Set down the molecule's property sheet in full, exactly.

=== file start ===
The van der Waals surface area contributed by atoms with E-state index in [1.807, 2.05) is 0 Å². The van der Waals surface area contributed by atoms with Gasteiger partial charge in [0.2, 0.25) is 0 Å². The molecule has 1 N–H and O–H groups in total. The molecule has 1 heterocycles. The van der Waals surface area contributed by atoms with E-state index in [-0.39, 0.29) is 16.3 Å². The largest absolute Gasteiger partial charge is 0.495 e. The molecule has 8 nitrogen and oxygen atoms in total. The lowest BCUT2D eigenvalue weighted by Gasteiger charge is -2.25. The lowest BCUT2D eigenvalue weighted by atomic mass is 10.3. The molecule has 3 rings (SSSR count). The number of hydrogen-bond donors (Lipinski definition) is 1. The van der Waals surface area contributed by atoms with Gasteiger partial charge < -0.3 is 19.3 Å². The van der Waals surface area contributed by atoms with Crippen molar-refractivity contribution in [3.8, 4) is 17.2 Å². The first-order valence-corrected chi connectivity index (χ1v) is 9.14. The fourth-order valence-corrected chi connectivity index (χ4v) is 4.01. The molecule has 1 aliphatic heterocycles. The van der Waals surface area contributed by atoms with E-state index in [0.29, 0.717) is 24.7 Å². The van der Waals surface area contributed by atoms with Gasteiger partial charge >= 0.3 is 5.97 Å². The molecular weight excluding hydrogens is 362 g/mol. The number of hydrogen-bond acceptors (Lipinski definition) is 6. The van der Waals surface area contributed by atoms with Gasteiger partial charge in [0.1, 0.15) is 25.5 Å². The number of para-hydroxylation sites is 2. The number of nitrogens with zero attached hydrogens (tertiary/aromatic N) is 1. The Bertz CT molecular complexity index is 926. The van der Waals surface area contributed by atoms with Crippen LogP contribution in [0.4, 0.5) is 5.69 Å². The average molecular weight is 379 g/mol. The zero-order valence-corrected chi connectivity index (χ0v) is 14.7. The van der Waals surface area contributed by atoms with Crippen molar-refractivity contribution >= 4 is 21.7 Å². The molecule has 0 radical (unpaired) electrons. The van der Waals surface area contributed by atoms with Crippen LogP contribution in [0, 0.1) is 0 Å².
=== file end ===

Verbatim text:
The van der Waals surface area contributed by atoms with E-state index in [1.807, 2.05) is 0 Å². The van der Waals surface area contributed by atoms with Gasteiger partial charge in [0.2, 0.25) is 0 Å². The molecule has 1 N–H and O–H groups in total. The molecule has 1 heterocycles. The van der Waals surface area contributed by atoms with E-state index in [-0.39, 0.29) is 16.3 Å². The largest absolute Gasteiger partial charge is 0.495 e. The molecule has 8 nitrogen and oxygen atoms in total. The lowest BCUT2D eigenvalue weighted by Gasteiger charge is -2.25. The lowest BCUT2D eigenvalue weighted by atomic mass is 10.3. The molecule has 3 rings (SSSR count). The number of hydrogen-bond donors (Lipinski definition) is 1. The van der Waals surface area contributed by atoms with Gasteiger partial charge < -0.3 is 19.3 Å². The van der Waals surface area contributed by atoms with Crippen molar-refractivity contribution in [3.8, 4) is 17.2 Å². The first-order valence-corrected chi connectivity index (χ1v) is 9.14. The fourth-order valence-corrected chi connectivity index (χ4v) is 4.01. The molecule has 1 aliphatic heterocycles. The van der Waals surface area contributed by atoms with E-state index in [0.29, 0.717) is 24.7 Å². The van der Waals surface area contributed by atoms with Gasteiger partial charge >= 0.3 is 5.97 Å². The molecular weight excluding hydrogens is 362 g/mol. The number of hydrogen-bond acceptors (Lipinski definition) is 6. The van der Waals surface area contributed by atoms with Gasteiger partial charge in [0.1, 0.15) is 25.5 Å². The number of para-hydroxylation sites is 2. The number of nitrogens with zero attached hydrogens (tertiary/aromatic N) is 1. The Bertz CT molecular complexity index is 926. The van der Waals surface area contributed by atoms with Crippen LogP contribution in [0.4, 0.5) is 5.69 Å². The average molecular weight is 379 g/mol. The zero-order valence-corrected chi connectivity index (χ0v) is 14.7. The van der Waals surface area contributed by atoms with Crippen molar-refractivity contribution >= 4 is 21.7 Å². The molecule has 0 radical (unpaired) electrons. The van der Waals surface area contributed by atoms with Crippen LogP contribution in [0, 0.1) is 0 Å².